Cross-posted from Global Research
Once, "Nakba" -- Arabic for "Catastrophe," referring to the dispossession of the Palestinian homeland in 1948 -- would have failed to register with any but a small number of Israeli Jews. Today, only those who never watch television or read a newspaper can plead ignorance.
As marches and festivals are held today by Palestinians across the region to mark Nakba Day -- commemorating the expulsion of 750,000 Palestinians from their homes and the erasure of more than 500 villages -- Israelis will be watching.
In fact, the Israeli media have been filled with references to the Nakba for the past 10 days, since Israel celebrated its Independence Day last week. The two anniversaries do not quite coincide because Israel marks its founding according to the Hebrew calendar.
While Israeli Jews were trying to enjoy guilt-free street parties last week, news reports focused on the activities of their compatriots -- the Palestinians who remained inside the new state of Israel and now comprise a fifth of the population. Estimates are that one in four of these 1.5 million Palestinian citizens is from a family internally displaced by the 1948 war.
More than 20,000 staged a "March of Return" to one destroyed village, Lubya, buried under a forest near Tiberias and close to a major Israeli highway. Long tailbacks forced thousands of Israeli Jews to get a close-up view as they crawled past the biggest nakba procession in Israel's history.
For others, images of the marchers waving Palestinian flags and massively outnumbering Israeli police and a counter-demonstration by Jewish nationalists were seen on TV news, websites and social media.
The assault on Israel's much cherished national mythology is undoubted. And it reflects the rise of a new generation of Palestinians no longer willing to defer to their more cautious, and traumatised, elders, those who directly experienced the events of 1948.
These youth see themselves as representing not only their immediate relatives but Palestinians in exile who have no chance to march back to their village. Many of Lubya's refugees ended up in Yarmouk camp in Damascus, where they are suffering new horrors, caught in the midst of Syria's civil war.
Palestinians in Israel are also being galvanised into action by initiatives like prime minister Benjamin Netanyahu's plans to legislate Israel as a Jewish state. They see this as the latest phase of an ongoing nakba -- an attempt to erase their nativeness, just as the villages were once disappeared.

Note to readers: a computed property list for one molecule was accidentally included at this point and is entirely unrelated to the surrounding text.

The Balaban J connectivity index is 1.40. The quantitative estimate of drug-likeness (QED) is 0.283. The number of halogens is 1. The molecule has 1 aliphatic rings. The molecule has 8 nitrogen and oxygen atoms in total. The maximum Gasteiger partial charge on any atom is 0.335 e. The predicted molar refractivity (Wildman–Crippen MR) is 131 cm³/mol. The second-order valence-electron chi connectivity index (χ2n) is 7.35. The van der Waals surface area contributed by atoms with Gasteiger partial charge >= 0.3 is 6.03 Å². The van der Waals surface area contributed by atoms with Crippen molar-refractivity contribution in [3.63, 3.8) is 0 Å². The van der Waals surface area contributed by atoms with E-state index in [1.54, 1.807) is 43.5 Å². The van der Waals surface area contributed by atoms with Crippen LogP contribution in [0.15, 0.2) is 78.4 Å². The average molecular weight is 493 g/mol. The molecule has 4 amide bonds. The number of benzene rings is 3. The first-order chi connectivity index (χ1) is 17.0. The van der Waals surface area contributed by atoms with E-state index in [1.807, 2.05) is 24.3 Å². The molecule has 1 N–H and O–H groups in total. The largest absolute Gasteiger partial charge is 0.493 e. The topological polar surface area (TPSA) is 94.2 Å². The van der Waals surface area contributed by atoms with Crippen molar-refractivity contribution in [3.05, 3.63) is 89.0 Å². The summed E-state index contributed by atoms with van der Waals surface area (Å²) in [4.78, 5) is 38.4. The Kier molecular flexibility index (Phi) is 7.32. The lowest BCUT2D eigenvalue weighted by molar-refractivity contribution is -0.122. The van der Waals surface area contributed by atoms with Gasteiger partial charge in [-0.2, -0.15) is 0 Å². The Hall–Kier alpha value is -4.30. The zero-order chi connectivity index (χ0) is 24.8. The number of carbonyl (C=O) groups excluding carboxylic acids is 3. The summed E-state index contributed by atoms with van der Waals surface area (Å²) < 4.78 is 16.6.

Palestinians are making a noise about the Nakba on every possible front -- and not just on Nakba Day. Last week media around the world reported on one such venture: a phone app called iNakba that maps the hundreds of destroyed villages across Israel. Briefly it became one of the most popular iPhone downloads, connecting refugees through new technology. iNakba visibly restores a Palestine that Israel hoped literally to have wiped off the map.
The app is the initiative of Zochrot, an Israeli organization that is jointly run by Jews and Palestinians. They have been finding ever more creative and provocative ways to grab headlines.
They arrange regular visits to destroyed villages that a growing number of curious Israeli Jews are participating in, often in the face of vehement opposition from the communities built on the rubble of Palestinian homes.
Zochrot has created a Hebrew information pack on the Nakba for teachers, though education officials ban it. Last year it staged the first Nakba film festival in Tel Aviv. It is also creating an archive of filmed interviews with Israeli veteran fighters prepared to admit their part in expulsions.
Zochrot also held last year the first-ever conference in Israel discussing not just the principle but how to put into practice a right of return for the millions of Palestinian refugees across the region.
Palestinian youth are taking up the idea enthusiastically. Architects are designing plans for new communities that would house the refugees on or near their old lands.